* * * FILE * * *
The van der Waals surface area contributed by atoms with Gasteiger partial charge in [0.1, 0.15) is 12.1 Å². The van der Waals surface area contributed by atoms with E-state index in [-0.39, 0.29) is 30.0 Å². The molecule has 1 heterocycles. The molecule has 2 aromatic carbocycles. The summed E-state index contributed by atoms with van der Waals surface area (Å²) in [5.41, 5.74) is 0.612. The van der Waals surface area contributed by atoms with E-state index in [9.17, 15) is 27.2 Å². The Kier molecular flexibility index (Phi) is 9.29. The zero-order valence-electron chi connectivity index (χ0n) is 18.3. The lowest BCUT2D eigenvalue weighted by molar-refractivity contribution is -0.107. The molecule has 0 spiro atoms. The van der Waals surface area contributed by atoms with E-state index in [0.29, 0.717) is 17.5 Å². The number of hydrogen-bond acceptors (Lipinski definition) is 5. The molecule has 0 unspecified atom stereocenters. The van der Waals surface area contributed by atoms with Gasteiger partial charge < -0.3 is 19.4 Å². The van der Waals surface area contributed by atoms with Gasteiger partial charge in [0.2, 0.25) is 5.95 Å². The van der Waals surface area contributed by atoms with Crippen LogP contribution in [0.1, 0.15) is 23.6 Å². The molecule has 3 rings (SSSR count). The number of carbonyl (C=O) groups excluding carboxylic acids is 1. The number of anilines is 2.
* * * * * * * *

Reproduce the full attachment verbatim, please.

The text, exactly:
The van der Waals surface area contributed by atoms with Gasteiger partial charge in [0.1, 0.15) is 12.1 Å². The van der Waals surface area contributed by atoms with E-state index in [-0.39, 0.29) is 30.0 Å². The molecule has 1 heterocycles. The molecule has 2 aromatic carbocycles. The summed E-state index contributed by atoms with van der Waals surface area (Å²) in [5.41, 5.74) is 0.612. The van der Waals surface area contributed by atoms with E-state index in [9.17, 15) is 27.2 Å². The Kier molecular flexibility index (Phi) is 9.29. The zero-order valence-electron chi connectivity index (χ0n) is 18.3. The lowest BCUT2D eigenvalue weighted by molar-refractivity contribution is -0.107. The molecule has 0 spiro atoms. The van der Waals surface area contributed by atoms with E-state index in [0.29, 0.717) is 17.5 Å². The number of hydrogen-bond acceptors (Lipinski definition) is 5. The molecule has 0 unspecified atom stereocenters. The van der Waals surface area contributed by atoms with Gasteiger partial charge < -0.3 is 19.4 Å². The van der Waals surface area contributed by atoms with Gasteiger partial charge in [0.2, 0.25) is 5.95 Å². The van der Waals surface area contributed by atoms with Crippen LogP contribution in [0.1, 0.15) is 23.6 Å². The molecule has 3 rings (SSSR count). The number of carbonyl (C=O) groups excluding carboxylic acids is 1. The number of anilines is 2.